Júlia Farkas is an animator based in Budapest, Hungary. We came across her work via gifs on Instagram stories and somehow realised she had made this funny little squirrel gif we like using. She makes quietly strange animations that we’re big fans of. We were interested to find out more about her work and process so she kindly answered some questions for us.
1. Hi Julia, all we know about you is you’re in Budapest and that you make funny weird animations. Can you tell us a little bit more about yourself?
My name is Julia Farkas, which means Julia Wolf. I live with the love of my life Gabor. and our dog Lupi (who is actually a wolfdog). I take the tram every day to the studio I rent with my friends. I love this inspiring environment! I love animals (except cockroaches and rats) and I easily get tipsy after one beer.
2. What’s your work process like? Do you start with analogue sketching or do you go straight to digital?
I like to make a drawing of something really simple e.g. a foot. Then I try to figure out, how could I make it more interesting, what kind of funny thing could happen to this foot. I usually start sketching on paper then I develop digitally the most interesting drawings but after switching to digital lots of new ideas are coming to my mind.
3. Do you have any advice for someone who wants to try out some animation? Where should they start?
I am quite experienced in this because I run an animation school with Amanda Hertelendi, it is called Hegyező and I also teach at MOME, so I meet lots of young people who are interested in animation. My advice is the following: be like a sponge! Be open, observe the world around you and soak in everything. In the end, you will find what is really interesting for you personally and you will have an opinion on these things. It will give you the freedom to create.
4. What do you listen to when you’re working? Any recommendations?
I usually listen to electronic music.
If I have a spare screen, I enjoy watching Star Trek while animating. The repeating pattern in the stories of different episodes calms me down, but at the same time the characters are very exciting and the little details are full of creativity.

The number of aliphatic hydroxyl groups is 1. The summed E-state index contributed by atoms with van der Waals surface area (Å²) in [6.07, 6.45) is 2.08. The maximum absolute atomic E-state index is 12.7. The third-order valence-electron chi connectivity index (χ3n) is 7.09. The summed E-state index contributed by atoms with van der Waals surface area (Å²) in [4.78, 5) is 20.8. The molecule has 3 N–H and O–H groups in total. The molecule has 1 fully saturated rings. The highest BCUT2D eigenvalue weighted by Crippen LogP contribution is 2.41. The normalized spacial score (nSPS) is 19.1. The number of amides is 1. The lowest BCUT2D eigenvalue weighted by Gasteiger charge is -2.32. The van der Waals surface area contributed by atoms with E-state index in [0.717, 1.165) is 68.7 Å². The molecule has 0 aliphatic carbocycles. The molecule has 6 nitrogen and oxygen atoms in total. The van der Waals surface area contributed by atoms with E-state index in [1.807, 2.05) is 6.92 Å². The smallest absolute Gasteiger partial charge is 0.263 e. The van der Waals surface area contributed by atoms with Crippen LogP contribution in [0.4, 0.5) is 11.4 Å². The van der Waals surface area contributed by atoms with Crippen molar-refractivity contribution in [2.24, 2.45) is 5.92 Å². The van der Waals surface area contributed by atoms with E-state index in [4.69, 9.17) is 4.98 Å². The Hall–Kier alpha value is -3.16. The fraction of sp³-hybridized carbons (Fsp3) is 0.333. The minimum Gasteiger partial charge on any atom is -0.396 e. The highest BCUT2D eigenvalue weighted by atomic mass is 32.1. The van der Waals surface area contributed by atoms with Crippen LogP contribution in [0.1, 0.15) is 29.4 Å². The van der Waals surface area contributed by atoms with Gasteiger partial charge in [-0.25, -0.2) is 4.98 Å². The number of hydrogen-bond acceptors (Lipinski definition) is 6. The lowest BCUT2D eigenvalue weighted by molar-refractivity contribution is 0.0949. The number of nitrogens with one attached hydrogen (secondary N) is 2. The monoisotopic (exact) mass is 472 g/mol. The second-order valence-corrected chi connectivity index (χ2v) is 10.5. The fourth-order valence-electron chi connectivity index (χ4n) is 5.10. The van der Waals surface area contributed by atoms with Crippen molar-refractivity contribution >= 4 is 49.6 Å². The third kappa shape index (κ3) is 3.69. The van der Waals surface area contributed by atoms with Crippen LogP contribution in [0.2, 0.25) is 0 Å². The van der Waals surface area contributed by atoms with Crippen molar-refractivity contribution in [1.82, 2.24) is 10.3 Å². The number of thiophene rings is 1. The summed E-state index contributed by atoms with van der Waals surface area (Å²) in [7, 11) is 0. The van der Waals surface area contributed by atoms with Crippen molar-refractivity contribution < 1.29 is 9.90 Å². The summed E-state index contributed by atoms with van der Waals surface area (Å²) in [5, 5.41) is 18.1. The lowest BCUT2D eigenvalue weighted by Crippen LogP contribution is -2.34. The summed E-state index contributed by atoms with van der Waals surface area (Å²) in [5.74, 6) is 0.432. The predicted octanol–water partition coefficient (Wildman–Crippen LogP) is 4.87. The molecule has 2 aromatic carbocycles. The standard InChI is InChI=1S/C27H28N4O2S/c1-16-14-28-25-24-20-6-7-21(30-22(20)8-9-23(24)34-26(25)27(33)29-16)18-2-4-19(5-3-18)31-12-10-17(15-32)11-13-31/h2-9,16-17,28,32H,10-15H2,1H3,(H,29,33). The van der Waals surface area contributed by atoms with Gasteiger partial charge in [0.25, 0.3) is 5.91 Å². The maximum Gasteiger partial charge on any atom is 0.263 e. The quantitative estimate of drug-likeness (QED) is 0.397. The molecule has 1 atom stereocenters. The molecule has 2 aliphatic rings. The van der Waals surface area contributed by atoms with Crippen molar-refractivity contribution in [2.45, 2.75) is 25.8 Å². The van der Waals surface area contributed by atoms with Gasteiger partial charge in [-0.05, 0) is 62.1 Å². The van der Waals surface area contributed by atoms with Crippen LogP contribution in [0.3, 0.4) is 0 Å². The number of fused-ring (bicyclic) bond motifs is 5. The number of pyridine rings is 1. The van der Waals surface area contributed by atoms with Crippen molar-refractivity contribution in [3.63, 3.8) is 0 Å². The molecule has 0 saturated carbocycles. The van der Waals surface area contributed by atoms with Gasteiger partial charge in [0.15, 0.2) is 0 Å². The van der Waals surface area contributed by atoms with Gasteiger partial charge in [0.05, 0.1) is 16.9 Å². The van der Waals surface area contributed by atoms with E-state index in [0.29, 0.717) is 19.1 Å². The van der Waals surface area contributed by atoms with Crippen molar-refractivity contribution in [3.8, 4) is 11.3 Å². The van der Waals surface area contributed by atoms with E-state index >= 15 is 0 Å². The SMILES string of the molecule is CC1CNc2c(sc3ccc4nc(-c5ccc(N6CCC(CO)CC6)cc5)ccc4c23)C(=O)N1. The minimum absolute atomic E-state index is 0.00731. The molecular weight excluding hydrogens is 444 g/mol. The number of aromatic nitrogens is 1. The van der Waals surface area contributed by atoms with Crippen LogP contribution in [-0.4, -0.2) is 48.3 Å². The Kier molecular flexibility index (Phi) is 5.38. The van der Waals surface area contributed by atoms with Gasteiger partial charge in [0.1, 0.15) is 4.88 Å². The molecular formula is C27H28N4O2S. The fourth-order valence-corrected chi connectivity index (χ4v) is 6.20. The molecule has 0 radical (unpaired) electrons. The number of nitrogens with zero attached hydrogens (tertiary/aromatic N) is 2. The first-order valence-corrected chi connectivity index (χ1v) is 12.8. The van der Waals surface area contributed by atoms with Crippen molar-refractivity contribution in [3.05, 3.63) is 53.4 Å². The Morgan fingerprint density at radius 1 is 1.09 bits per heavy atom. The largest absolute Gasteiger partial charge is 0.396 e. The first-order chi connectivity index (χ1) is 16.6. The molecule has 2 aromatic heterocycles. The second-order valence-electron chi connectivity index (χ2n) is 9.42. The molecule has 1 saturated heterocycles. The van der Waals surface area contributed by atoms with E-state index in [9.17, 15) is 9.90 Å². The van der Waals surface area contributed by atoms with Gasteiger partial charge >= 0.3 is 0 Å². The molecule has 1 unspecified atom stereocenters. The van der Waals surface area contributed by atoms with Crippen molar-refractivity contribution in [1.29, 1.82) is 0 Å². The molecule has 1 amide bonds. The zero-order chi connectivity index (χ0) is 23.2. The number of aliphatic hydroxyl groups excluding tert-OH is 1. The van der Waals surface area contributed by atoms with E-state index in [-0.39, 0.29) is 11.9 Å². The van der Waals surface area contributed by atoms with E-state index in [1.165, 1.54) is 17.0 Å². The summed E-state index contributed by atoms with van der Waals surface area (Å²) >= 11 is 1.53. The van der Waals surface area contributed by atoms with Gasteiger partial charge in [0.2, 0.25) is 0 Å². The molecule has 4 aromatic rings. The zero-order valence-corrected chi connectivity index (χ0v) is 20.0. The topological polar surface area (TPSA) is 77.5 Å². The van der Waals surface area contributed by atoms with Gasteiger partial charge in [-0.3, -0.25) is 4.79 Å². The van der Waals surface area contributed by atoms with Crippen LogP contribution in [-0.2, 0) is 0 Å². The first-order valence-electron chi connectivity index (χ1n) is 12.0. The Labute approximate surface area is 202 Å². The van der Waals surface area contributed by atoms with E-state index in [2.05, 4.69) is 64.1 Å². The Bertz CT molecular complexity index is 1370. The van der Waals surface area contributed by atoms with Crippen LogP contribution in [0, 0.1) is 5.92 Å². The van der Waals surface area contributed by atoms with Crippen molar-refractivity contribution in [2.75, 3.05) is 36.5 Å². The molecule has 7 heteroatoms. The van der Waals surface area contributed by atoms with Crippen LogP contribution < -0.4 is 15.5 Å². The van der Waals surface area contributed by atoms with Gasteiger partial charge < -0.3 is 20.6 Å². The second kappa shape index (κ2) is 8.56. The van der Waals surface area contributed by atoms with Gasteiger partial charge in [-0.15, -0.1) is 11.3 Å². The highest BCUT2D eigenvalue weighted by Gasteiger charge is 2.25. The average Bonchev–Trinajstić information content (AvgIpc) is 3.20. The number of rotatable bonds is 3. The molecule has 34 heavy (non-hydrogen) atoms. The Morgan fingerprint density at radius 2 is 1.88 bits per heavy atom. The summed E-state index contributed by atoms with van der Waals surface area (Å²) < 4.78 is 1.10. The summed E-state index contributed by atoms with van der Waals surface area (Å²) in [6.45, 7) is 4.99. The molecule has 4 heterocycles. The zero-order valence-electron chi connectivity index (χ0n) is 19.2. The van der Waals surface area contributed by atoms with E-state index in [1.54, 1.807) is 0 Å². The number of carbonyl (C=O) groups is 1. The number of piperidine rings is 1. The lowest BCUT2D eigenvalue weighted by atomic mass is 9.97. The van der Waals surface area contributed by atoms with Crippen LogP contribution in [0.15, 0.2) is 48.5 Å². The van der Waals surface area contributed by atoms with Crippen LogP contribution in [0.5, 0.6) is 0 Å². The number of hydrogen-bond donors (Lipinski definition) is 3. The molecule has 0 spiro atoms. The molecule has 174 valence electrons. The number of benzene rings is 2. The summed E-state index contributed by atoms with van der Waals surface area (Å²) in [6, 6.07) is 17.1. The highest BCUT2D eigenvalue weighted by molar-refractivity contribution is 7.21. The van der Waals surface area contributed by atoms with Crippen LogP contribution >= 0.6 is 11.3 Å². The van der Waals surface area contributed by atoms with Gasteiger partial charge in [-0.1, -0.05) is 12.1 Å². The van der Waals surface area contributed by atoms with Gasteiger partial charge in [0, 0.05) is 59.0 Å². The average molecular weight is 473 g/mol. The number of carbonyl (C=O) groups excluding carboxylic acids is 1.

5. Who are your current favourite artists/illustrators/animators
I love classical art. Lately, the Brueghel exhibition in Vienna was super inspiring.
I love Taika Waititi’s films. I can totally identify with his spirituality, humor. He is just so cool!
And of course, David Attenborough is my all time favourite.
I also have numerous inspiring friends from Budapest:
Kata Lovrity https://www.annakatalin.com
Bori Tompa https://www.behance.net/tompab
Zsuzsanna Kreif https://www.instagram.com/zsiz
6. What’s going on in Budapest? Where would you take us on a little tour?
I would take you on a chill-out tour with lots of treats.
First a good coffee in Fekete Kutya (black dog bar), then we could go to my favourite bath Kiraly fürdő. Believe me, it is a hidden gem! The bath experience can make you super hungry, so a good Indian food is the best choice: Shalimar restaurant. During summertime, I would take you to Valyo beach to chill out on the bank of the Danube. We could take a ship for a late night picnic on the Margaret Island next to the singing fountain. Then I would take you to a ruin pub crawling. And next day a gallery visit accompanied by a little hangover: Supermarket Gallery.
7. What do you get up to when you’re not animating?
Currently I am working on a photography project with Dorottya Vékony:
I try to travel as much as I can and to hang out with my friends.